Microsoft (MSFT) said early Friday that CEO Steve Ballmer will retire over the next 12 months.
That seemed to be just the news many investors were looking for, as it shares rose about 6% to trade at about $34.40 at midday on the Nasdaq, which was shut down for several hours Thursday due to technical glitches.
And while some observers were pointing out how “flat” the stock has performed under Ballmer’s leadership, it’s worth noting that – recently, at least – Microsoft has done better than the Dow and market darlings like Google (GOOG).
In the past 30 days, for instance, Microsoft shares have risen 2%, while the Dow has declined 2%. Hewlett-Packard (HPQ), which has seen renewed investor interest since Meg Whitman became CEO in September 2011, dropped 14% in the past month.
Two ETFs that track technology, the iShares Dow Jones U.S. Technology ETF (IYW) and the Vanguard IT ETF (VGT), are up 3% for the 30-day period, while the Tech Select Sector SPDR (XLK) is up about 1.5%.
For the past six months, Microsoft has risen nearly 18% versus roughly 9% for the Dow. Vanguard’s IT ETF has improved 11%, while the other two IT-focused ETFs have failed to keep up with the Dow, moving up about 7.5% on average.
Year to date, HP stormed ahead with a 60% gain, but Microsoft boosted a 22% improvement versus around 17% for the Dow. The three IT-themed ETFs managed to produce returns of roughly 10% to 14%.
One stock facing challenges similar to those of Microsoft — Cisco (CSCO) — is also up 20% year to date. Both, however, are being surpassed by Google, which has ticked up roughly 25%. Oracle (ORCL), however, has traded completely flat for the year so far, and Apple (AAPL) is down about 5%.
On a 12-month basis, Microsoft — up about 7% — is lagging Google (up 30%) and the Dow, which has gained nearly 18%. And when you push the data out five years, of course, Microsoft — though up about 20% — isn’t keeping up with the Dow, which has improved 30%, or Oracle (up 50%) or Apple (up 200%).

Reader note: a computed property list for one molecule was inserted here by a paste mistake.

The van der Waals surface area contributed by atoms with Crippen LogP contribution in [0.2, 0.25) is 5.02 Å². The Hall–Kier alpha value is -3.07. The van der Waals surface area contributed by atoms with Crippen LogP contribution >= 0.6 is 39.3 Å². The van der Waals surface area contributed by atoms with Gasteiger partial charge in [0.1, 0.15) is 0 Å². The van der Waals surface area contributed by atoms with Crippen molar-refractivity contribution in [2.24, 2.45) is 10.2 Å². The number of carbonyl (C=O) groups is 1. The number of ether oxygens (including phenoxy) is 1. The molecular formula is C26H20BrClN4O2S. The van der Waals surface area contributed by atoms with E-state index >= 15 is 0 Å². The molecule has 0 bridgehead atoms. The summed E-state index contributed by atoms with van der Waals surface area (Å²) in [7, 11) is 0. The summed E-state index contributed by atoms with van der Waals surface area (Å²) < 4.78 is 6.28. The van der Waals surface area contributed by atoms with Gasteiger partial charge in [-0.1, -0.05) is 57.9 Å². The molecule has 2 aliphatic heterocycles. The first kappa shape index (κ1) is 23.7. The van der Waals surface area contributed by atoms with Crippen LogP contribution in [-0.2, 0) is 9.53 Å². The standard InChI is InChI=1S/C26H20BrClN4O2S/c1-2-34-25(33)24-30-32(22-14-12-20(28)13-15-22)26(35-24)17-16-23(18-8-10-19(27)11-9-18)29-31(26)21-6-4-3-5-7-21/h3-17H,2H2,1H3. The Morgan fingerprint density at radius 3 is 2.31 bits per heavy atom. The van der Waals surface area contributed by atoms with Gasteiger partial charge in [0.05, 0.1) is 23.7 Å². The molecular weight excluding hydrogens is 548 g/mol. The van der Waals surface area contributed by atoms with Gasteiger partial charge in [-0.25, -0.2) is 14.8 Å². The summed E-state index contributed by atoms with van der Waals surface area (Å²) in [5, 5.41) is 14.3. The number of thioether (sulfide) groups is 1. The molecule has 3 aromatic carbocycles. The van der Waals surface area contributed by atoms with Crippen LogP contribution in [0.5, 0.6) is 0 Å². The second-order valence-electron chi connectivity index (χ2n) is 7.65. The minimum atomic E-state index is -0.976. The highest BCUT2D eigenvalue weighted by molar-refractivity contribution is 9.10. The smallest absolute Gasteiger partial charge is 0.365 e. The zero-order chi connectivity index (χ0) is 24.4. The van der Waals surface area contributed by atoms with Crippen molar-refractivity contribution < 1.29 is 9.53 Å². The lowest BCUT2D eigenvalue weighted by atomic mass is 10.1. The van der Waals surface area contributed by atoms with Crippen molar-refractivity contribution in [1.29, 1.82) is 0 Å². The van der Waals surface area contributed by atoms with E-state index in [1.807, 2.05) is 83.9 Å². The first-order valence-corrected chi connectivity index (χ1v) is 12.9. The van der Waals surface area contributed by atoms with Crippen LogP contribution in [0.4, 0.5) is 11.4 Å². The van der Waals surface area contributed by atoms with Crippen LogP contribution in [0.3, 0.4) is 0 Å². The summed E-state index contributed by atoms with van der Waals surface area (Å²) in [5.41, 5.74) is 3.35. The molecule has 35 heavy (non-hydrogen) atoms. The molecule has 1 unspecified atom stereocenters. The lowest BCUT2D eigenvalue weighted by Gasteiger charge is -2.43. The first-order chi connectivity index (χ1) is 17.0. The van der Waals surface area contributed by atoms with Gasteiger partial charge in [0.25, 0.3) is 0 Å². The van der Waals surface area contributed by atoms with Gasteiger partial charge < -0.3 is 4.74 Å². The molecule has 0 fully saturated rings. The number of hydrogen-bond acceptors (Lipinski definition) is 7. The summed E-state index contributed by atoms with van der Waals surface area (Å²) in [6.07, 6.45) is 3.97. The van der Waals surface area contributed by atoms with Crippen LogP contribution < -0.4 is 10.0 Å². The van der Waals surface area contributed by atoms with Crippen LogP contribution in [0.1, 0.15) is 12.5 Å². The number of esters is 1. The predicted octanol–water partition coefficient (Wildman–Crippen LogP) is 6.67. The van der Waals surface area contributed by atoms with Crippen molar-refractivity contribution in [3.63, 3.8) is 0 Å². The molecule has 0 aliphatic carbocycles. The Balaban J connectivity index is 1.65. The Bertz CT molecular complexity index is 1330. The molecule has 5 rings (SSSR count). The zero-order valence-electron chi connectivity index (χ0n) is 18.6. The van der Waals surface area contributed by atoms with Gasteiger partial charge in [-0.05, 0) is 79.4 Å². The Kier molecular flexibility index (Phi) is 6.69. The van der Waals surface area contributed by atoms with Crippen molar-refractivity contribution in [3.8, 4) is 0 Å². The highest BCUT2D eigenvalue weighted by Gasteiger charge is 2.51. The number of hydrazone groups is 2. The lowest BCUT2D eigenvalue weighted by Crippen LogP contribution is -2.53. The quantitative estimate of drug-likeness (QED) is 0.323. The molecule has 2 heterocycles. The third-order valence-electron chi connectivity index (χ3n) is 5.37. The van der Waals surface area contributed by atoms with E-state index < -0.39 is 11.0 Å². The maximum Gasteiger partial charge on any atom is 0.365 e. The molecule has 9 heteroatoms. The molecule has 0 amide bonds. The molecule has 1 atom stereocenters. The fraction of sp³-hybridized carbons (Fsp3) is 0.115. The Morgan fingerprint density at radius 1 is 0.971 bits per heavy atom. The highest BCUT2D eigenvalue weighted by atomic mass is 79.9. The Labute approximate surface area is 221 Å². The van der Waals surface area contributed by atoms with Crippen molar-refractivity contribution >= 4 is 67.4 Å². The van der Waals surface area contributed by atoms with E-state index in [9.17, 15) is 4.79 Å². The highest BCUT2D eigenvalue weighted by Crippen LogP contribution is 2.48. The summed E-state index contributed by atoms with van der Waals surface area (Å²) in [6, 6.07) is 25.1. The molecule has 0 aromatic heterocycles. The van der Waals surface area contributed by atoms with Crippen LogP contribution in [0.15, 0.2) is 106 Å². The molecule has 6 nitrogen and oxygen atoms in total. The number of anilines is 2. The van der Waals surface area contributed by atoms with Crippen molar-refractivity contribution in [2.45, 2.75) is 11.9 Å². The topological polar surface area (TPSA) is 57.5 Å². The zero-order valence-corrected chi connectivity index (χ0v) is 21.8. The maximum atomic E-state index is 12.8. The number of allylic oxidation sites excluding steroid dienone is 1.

The challenge for Ballmer’s replacement is a tough one.
"We have embarked on a new strategy with a new organization,” the departing CEO said in a press release. “My original thoughts on timing would have had my retirement happen in the middle of our company's transformation to a devices and services company. We need a CEO who will be here longer term for this new direction."
Transforming Microsoft into something other than a software company will be incredibly challenging, observers say. And leadership changes, as HP and Apple have learned, are no guarantee of success at slaying such a dragon.
Ballmer, 57, started at the company when he was 24. He became CEO in January 2000, several years before the iPhone, iPad, YouTube, Facebook, Google, cloud computing and other technology came to dominate much of the industry.
"As this work continues, we are focused on selecting a new CEO to work with the company's senior leadership team to chart the company's course and execute on it in a highly competitive industry," said John Thompson, the lead independent director of the software giant’s board.
Investors and others will be sure to watch the selection process closely in the hopes that such leadership can bring Microsoft into the forefront of a rapidly changing but still highly lucrative field.
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